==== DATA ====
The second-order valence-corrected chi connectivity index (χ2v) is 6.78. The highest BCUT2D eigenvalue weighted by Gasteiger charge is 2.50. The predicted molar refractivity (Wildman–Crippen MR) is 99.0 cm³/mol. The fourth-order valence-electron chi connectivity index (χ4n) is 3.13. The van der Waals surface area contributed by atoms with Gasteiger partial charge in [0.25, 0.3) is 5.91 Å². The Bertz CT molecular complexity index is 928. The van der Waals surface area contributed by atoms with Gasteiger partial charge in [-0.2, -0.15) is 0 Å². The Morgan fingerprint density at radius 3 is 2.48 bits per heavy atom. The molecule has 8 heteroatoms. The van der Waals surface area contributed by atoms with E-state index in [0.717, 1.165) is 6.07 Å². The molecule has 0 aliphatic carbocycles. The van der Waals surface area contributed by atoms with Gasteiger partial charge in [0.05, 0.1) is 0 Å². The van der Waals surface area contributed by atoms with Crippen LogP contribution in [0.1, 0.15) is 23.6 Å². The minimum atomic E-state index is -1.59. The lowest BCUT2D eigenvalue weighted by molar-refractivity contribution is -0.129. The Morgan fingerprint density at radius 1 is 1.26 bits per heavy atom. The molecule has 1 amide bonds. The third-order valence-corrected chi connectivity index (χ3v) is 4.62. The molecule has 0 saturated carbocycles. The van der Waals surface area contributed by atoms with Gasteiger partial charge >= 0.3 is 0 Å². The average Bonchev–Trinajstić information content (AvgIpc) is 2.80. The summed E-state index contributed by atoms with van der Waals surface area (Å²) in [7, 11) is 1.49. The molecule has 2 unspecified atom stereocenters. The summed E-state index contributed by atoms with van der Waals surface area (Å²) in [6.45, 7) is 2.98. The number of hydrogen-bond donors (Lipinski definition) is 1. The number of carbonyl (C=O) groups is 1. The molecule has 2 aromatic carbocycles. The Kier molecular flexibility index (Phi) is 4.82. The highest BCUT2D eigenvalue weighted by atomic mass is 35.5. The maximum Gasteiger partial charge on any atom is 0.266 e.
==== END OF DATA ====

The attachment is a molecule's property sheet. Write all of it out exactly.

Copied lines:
The second-order valence-corrected chi connectivity index (χ2v) is 6.78. The highest BCUT2D eigenvalue weighted by Gasteiger charge is 2.50. The predicted molar refractivity (Wildman–Crippen MR) is 99.0 cm³/mol. The fourth-order valence-electron chi connectivity index (χ4n) is 3.13. The van der Waals surface area contributed by atoms with Gasteiger partial charge in [0.25, 0.3) is 5.91 Å². The Bertz CT molecular complexity index is 928. The van der Waals surface area contributed by atoms with Gasteiger partial charge in [-0.2, -0.15) is 0 Å². The Morgan fingerprint density at radius 3 is 2.48 bits per heavy atom. The molecule has 8 heteroatoms. The van der Waals surface area contributed by atoms with E-state index in [0.717, 1.165) is 6.07 Å². The molecule has 0 aliphatic carbocycles. The van der Waals surface area contributed by atoms with Gasteiger partial charge in [0.05, 0.1) is 0 Å². The van der Waals surface area contributed by atoms with Crippen LogP contribution in [0.1, 0.15) is 23.6 Å². The minimum atomic E-state index is -1.59. The lowest BCUT2D eigenvalue weighted by molar-refractivity contribution is -0.129. The Morgan fingerprint density at radius 1 is 1.26 bits per heavy atom. The molecule has 1 amide bonds. The third-order valence-corrected chi connectivity index (χ3v) is 4.62. The molecule has 0 saturated carbocycles. The van der Waals surface area contributed by atoms with Gasteiger partial charge >= 0.3 is 0 Å². The average Bonchev–Trinajstić information content (AvgIpc) is 2.80. The summed E-state index contributed by atoms with van der Waals surface area (Å²) in [7, 11) is 1.49. The molecule has 2 unspecified atom stereocenters. The summed E-state index contributed by atoms with van der Waals surface area (Å²) in [6.45, 7) is 2.98. The number of hydrogen-bond donors (Lipinski definition) is 1. The number of carbonyl (C=O) groups is 1. The molecule has 2 aromatic carbocycles. The Kier molecular flexibility index (Phi) is 4.82. The highest BCUT2D eigenvalue weighted by atomic mass is 35.5. The maximum Gasteiger partial charge on any atom is 0.266 e.